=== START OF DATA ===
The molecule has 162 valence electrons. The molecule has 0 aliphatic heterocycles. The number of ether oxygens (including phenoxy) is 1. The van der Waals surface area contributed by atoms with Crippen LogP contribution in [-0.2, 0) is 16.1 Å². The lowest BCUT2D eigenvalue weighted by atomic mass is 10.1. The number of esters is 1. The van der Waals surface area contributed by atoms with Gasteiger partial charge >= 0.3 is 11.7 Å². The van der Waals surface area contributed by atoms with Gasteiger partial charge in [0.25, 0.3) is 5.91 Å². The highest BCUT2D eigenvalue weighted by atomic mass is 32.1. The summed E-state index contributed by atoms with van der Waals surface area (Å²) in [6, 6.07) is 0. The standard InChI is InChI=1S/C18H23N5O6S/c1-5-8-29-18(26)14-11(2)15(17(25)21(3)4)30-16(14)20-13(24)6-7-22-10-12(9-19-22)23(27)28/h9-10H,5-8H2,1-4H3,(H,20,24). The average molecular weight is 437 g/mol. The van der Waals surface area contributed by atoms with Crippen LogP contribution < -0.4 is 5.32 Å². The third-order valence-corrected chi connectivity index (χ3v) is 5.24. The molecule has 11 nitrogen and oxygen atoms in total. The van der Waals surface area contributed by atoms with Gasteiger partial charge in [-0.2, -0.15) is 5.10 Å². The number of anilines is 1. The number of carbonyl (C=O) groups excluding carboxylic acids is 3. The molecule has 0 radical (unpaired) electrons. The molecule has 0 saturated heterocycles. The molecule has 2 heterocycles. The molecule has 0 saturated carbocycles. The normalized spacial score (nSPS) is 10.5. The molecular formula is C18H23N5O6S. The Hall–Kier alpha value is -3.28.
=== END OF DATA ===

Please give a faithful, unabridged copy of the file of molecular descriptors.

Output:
The molecule has 162 valence electrons. The molecule has 0 aliphatic heterocycles. The number of ether oxygens (including phenoxy) is 1. The van der Waals surface area contributed by atoms with Crippen LogP contribution in [-0.2, 0) is 16.1 Å². The lowest BCUT2D eigenvalue weighted by atomic mass is 10.1. The number of esters is 1. The van der Waals surface area contributed by atoms with Gasteiger partial charge >= 0.3 is 11.7 Å². The van der Waals surface area contributed by atoms with Gasteiger partial charge in [0.25, 0.3) is 5.91 Å². The highest BCUT2D eigenvalue weighted by atomic mass is 32.1. The summed E-state index contributed by atoms with van der Waals surface area (Å²) in [6, 6.07) is 0. The standard InChI is InChI=1S/C18H23N5O6S/c1-5-8-29-18(26)14-11(2)15(17(25)21(3)4)30-16(14)20-13(24)6-7-22-10-12(9-19-22)23(27)28/h9-10H,5-8H2,1-4H3,(H,20,24). The average molecular weight is 437 g/mol. The van der Waals surface area contributed by atoms with Crippen LogP contribution < -0.4 is 5.32 Å². The third-order valence-corrected chi connectivity index (χ3v) is 5.24. The molecule has 11 nitrogen and oxygen atoms in total. The van der Waals surface area contributed by atoms with Gasteiger partial charge in [-0.2, -0.15) is 5.10 Å². The number of anilines is 1. The number of carbonyl (C=O) groups excluding carboxylic acids is 3. The molecule has 0 radical (unpaired) electrons. The molecule has 0 saturated heterocycles. The molecule has 2 heterocycles. The molecule has 0 saturated carbocycles. The normalized spacial score (nSPS) is 10.5. The molecular formula is C18H23N5O6S. The Hall–Kier alpha value is -3.28.